California Governor Arnold Schwarzenegger has introduced Vision Industries’ Tyrano semi truck – a hydrogen-powered zero emissions vehicle designed to replace diesel and LNG short haul trucks in California. Vision says the Tyrano is the world’s first “green” heavy duty class 8 truck with zero emissions (zero CO2, zero fossil fuels, zero noise pollution and a zero carbon footprint). What’s more, the company claims the Tyrano is twice as powerful as a conventional diesel-powered vehicle.
Currently, there are more than 100,000 short haul trucks in California and more than 1 million nationwide. While short haul vehicles are vital to the economy they add greatly to urban pollution. Traditionally, short haul trucking is done by vehicles on the later part of their life cycle, meaning less efficient and more polluting trucks. It also takes place predominantly in populated urban areas, affecting the health and quality of life of millions of California residents.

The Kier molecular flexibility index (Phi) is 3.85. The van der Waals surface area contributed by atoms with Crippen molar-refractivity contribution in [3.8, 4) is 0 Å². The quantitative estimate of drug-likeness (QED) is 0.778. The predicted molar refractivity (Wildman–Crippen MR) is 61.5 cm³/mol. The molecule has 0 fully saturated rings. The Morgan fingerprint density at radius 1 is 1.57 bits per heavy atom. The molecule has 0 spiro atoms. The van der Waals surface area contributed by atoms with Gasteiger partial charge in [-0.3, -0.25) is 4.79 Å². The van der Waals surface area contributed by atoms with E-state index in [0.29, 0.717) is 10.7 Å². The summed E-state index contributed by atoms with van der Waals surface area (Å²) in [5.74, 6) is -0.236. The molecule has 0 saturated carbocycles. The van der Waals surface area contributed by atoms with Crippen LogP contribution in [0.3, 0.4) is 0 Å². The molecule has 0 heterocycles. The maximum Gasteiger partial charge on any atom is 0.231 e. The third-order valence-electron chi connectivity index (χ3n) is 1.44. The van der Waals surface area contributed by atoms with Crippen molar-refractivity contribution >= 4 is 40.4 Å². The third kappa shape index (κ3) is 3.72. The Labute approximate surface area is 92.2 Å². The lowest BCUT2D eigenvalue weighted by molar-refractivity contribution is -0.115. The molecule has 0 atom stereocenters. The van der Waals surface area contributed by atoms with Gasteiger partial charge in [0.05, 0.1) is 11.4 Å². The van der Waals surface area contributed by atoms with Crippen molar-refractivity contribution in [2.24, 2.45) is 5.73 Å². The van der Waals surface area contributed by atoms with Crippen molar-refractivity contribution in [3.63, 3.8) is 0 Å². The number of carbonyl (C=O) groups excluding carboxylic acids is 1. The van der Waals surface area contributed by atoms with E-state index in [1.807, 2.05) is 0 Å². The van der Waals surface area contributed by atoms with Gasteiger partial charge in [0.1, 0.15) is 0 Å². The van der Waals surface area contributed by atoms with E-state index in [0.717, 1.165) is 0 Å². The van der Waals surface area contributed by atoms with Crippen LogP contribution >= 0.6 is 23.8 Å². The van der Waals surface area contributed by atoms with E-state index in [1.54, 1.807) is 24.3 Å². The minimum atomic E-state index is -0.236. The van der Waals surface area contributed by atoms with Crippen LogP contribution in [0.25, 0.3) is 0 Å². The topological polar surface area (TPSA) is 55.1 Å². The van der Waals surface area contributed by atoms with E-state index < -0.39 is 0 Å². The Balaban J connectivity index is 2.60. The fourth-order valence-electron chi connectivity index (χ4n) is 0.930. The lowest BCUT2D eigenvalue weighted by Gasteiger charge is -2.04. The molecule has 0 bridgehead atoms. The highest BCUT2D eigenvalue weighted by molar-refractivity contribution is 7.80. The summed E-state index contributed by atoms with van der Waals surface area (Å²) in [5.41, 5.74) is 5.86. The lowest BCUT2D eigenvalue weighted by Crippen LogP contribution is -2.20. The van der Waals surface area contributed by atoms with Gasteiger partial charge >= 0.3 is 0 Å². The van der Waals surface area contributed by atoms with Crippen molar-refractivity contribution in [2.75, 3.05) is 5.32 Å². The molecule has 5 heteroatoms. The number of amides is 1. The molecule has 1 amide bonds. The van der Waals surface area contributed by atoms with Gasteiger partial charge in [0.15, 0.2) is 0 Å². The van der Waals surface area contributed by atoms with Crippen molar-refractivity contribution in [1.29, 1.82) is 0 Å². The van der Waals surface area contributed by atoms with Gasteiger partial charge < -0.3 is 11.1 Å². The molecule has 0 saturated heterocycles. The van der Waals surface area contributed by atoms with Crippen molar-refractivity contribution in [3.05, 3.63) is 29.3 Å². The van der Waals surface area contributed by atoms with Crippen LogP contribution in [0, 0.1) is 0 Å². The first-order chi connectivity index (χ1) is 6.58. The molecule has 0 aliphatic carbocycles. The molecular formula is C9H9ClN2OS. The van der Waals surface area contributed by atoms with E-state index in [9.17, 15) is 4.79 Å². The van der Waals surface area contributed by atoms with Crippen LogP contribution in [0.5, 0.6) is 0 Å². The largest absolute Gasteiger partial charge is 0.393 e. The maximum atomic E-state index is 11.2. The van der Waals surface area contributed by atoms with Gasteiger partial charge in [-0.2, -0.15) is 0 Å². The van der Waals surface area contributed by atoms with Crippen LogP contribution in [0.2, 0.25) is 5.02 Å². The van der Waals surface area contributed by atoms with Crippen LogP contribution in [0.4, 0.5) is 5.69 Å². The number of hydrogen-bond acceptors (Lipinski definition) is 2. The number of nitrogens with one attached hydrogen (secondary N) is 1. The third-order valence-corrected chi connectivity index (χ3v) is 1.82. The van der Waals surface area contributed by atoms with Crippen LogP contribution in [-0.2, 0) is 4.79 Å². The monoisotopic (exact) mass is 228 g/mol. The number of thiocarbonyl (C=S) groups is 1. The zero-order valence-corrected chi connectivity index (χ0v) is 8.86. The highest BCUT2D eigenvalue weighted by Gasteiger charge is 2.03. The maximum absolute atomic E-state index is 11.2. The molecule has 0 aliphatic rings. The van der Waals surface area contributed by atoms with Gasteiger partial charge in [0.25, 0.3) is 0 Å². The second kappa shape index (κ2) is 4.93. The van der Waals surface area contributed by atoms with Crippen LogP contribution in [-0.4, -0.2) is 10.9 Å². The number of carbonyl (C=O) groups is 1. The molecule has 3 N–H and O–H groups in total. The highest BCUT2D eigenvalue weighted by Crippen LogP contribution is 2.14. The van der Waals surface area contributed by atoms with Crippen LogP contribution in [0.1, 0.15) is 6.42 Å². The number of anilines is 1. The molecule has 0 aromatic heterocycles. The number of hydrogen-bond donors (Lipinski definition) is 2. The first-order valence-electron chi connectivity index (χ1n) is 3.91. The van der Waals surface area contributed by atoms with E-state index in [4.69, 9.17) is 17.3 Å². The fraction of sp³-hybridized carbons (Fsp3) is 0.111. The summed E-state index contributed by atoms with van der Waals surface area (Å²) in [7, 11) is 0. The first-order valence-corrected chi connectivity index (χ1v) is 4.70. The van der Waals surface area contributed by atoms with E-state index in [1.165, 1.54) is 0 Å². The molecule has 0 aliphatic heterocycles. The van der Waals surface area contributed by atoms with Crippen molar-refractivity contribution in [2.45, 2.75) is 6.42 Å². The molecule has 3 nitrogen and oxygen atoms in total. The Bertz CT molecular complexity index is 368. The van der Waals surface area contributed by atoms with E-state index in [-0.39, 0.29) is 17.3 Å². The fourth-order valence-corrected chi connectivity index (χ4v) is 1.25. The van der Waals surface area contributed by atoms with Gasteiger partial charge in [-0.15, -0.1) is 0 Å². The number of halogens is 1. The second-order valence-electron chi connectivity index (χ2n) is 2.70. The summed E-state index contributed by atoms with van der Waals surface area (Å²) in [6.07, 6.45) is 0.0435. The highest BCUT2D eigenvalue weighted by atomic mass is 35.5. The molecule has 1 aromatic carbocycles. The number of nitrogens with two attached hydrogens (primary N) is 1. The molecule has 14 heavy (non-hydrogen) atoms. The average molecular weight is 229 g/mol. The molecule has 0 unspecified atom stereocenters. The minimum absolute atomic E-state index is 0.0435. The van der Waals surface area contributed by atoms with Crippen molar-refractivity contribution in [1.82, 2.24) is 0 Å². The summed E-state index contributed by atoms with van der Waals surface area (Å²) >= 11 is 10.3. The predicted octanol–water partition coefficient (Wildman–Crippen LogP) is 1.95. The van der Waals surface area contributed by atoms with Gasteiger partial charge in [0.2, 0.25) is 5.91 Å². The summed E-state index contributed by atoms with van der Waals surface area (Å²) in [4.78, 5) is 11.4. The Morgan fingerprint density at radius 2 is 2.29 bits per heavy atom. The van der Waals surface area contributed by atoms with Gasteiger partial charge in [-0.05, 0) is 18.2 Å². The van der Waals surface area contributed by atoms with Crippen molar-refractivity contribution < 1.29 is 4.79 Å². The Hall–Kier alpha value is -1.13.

"This truck produces zero greenhouse gas emissions and is proof you can protect the environment and the economy at the same time. This is exactly the kind of technology we need to keep California on a path toward a greener future," said Governor Schwarzenegger.
Secretary for Environmental Protection Linda Adams added: "This product is the direct result and proof of California's Environmental Policies."
Vision CEO Martin Schuermann said: "these trucks are 30-40 percent cheaper to operate than diesel trucks. We expect a strong market demand once these trucks are in the hands of California truckers."
Vision has been helped by availing itself of a share of Government subsidies of $2 billion to replace 16,800 short haul diesel trucks over the next four years in the Ports of Los Angeles and Long Beach.
The 536HP, 80,000lbs (GVW) vehicle is powered by the Tyrano Hydrogen Drive. Onboard is stored 16.5kg or 33kg of gaseous hydrogen which will give the truck a standard range of 200 miles over an eight-hour shift or, with the larger tank, double the mileage.
The Tyrano is planned to enter production in early 2010.
So where do you fill up? At present there are only 40-odd hydrogen refueling stations in California, but many more are in the planning stages and under construction.
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